David Tabor 1913-2005

I was sorry to learn that David Tabor, Emeritus Professor of Physics at Cambridge University, died on Saturday at the age of 92. Tabor was a brilliant and insightful experimental physicist whose name is perhaps not very widely known outside the scientific community. This is a pity, because he has a substantial claim to be considered one of the founding fathers of nanoscience.

Tabor began his research career in Australia, working for Council for Scientific and Industrial Research on lubricants and bearings. After moving to Cambridge University in 1946, he essentially created our modern understanding of the nanoscale origins of friction. His classic monograph on friction, written with F.P. Bowden in 1950, The Friction and Lubrication of Solids, is still in print and still very much worth reading. Tabor’s work on friction made him understand the importance of understanding the nature and structure of surfaces at the atomic level, and his group in the Cavendish Laboratory made major contributions to the development of surface science. Perhaps the highlight of his work on fundamental surface physics was his development of an apparatus to measure the van der Waals force between atomically smooth mica surfaces. This Surface Forces Apparatus, developed in the late ’60’s and early ’70’s in collaboration with his students Winterton and Israelachvili, was a technical tour de force, able to control and measure the separation between two surfaces with Angstrom resolution.

Tabor retired in 1981, but he was frequently to be found in the Cavendish Laboratory throughout the next 20 years. I joined the Cavendish as a lecturer in his old group in 1989, and thus I was lucky enough to be able to spend a great deal of time talking to him in that period. He was a great man to discuss physics with; despite his eminence and many honours he was modest and unassuming, yet with a tremendous insight into the way matter behaves at the nanoscale. Indeed, the recent surge of experimental studies of friction made possible by new tools like the atomic force microscope has only served to remind people how accurate Tabor’s intuition was.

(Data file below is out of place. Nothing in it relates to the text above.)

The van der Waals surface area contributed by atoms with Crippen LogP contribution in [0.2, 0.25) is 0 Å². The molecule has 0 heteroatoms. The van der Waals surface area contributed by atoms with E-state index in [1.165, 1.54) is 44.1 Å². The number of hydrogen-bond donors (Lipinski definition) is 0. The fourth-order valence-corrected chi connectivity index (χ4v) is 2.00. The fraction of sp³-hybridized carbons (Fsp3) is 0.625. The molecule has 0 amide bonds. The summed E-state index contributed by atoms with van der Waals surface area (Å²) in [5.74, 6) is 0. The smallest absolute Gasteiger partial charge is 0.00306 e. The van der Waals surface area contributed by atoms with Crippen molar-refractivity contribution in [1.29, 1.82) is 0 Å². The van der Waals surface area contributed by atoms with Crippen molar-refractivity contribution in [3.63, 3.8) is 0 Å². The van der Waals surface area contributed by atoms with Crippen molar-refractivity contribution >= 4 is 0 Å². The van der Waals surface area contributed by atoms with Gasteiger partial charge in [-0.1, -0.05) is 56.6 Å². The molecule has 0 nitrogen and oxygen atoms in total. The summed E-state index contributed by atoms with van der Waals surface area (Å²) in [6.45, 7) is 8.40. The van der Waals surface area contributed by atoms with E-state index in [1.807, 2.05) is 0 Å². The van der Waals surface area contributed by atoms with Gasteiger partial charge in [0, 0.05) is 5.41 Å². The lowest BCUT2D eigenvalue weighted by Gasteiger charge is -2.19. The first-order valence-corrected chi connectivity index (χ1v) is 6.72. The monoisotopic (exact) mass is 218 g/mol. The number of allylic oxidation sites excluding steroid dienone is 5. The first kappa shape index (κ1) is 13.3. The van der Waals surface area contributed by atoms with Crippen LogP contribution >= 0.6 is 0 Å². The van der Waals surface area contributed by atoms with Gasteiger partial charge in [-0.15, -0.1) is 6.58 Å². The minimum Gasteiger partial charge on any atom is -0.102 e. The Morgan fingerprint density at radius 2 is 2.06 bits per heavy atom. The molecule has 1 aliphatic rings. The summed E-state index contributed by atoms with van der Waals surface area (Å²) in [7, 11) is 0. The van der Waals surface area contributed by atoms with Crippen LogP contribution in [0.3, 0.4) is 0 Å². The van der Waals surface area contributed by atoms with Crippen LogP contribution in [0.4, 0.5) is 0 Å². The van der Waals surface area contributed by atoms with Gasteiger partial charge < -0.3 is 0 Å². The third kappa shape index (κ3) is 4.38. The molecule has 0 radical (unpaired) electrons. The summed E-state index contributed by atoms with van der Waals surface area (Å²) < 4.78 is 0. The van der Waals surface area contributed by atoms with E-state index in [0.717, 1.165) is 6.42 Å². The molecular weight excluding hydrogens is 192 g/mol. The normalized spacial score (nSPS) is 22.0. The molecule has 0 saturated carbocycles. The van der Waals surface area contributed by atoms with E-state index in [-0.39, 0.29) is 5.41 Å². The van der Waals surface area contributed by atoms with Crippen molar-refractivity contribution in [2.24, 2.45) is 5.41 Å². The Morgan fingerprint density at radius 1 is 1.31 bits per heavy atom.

6 thoughts on “David Tabor 1913-2005”

  1. The scientist, the person – David Tabor might have died, but the science he created, the outcome of the brilliant and pathfinding research he did in the field of friction is there to stay and guide us for years to come.

    My highest respect to this respect to this brilliant scientist and great person.

  2. A wonderful thing about being a scientist is that your work has an immortality about it. A browse through 300+ year old copies of “Philosophical Transactions…” will reveal who was doing what then. Work performed using the surface forces apparatus in particular will be important for some decades to come, allowing David Tabor the scientist the immortality that his work deserves.

    However, David Tabor the man is something that should also be remembered. I was a member of the same group from 1990-1994, when he frequently turned up to talk to students and postdocs about how they were doing (especially during coffee breaks); he would chat about most things, but would also inquire about research. He did not seem to mind what people wanted to talk to him about. There was not even a hint of arrogance about the man, a quality that in all probability has something to do with your statement that his name is not known widely outside the scientific community.

    He asked me for feedback on the polymer-related chapters of his book (3rd ed. – Gases, Liquids and Solids) when I was a PhD student in case it was reprinted. I now have a signed copy of this, which will help me ensure that I never forget him.

  3. Let us condole with all tribologists, physical and chemical communities in the loss of the great scientist, the renowned tribologist Prof. David Tabor. Tribology – the science to which creation and success he gave his exceptional contribution, is here today to lead us in our future development in research, engineering practice, and education.

    The Society of the Bulgarian Tribologists

  4. I met David Tabor a few times when I was a postgraduate at the Cavendish Laboratory. As well as being an outstanding scientist he was a charming gentleman and I am saddened to hear of his death.

Comments are closed.